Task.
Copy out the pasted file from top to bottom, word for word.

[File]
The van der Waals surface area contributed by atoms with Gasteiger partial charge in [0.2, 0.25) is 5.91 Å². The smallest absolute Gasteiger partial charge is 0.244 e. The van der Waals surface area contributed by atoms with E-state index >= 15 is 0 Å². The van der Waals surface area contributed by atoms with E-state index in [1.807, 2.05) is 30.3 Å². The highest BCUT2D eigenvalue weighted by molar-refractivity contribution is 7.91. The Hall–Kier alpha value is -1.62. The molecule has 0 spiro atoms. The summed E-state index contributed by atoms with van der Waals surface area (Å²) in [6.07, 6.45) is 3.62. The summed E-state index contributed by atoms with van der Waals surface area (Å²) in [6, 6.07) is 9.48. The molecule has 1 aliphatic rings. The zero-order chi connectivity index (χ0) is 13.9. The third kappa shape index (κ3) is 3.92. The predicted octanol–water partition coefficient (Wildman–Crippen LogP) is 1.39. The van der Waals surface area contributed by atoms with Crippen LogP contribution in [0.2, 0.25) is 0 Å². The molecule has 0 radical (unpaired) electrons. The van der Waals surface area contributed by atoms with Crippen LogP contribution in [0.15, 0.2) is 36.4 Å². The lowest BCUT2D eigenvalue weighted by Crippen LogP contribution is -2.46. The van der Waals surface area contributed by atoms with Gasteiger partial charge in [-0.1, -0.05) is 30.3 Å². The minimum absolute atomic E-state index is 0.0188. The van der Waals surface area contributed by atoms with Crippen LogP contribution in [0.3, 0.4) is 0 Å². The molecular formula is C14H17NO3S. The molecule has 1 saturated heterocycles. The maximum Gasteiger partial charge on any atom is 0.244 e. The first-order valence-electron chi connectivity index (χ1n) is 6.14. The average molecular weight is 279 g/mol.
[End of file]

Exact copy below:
The van der Waals surface area contributed by atoms with Gasteiger partial charge in [0.2, 0.25) is 5.91 Å². The smallest absolute Gasteiger partial charge is 0.244 e. The van der Waals surface area contributed by atoms with E-state index >= 15 is 0 Å². The van der Waals surface area contributed by atoms with E-state index in [1.807, 2.05) is 30.3 Å². The highest BCUT2D eigenvalue weighted by molar-refractivity contribution is 7.91. The Hall–Kier alpha value is -1.62. The molecule has 0 spiro atoms. The summed E-state index contributed by atoms with van der Waals surface area (Å²) in [6.07, 6.45) is 3.62. The summed E-state index contributed by atoms with van der Waals surface area (Å²) in [6, 6.07) is 9.48. The molecule has 1 aliphatic rings. The zero-order chi connectivity index (χ0) is 13.9. The third kappa shape index (κ3) is 3.92. The predicted octanol–water partition coefficient (Wildman–Crippen LogP) is 1.39. The van der Waals surface area contributed by atoms with Crippen LogP contribution in [0.2, 0.25) is 0 Å². The molecule has 0 radical (unpaired) electrons. The van der Waals surface area contributed by atoms with Crippen LogP contribution in [0.15, 0.2) is 36.4 Å². The lowest BCUT2D eigenvalue weighted by Crippen LogP contribution is -2.46. The van der Waals surface area contributed by atoms with Gasteiger partial charge in [-0.1, -0.05) is 30.3 Å². The minimum absolute atomic E-state index is 0.0188. The van der Waals surface area contributed by atoms with Crippen LogP contribution in [0.3, 0.4) is 0 Å². The molecular formula is C14H17NO3S. The molecule has 1 saturated heterocycles. The maximum Gasteiger partial charge on any atom is 0.244 e. The first-order valence-electron chi connectivity index (χ1n) is 6.14. The average molecular weight is 279 g/mol.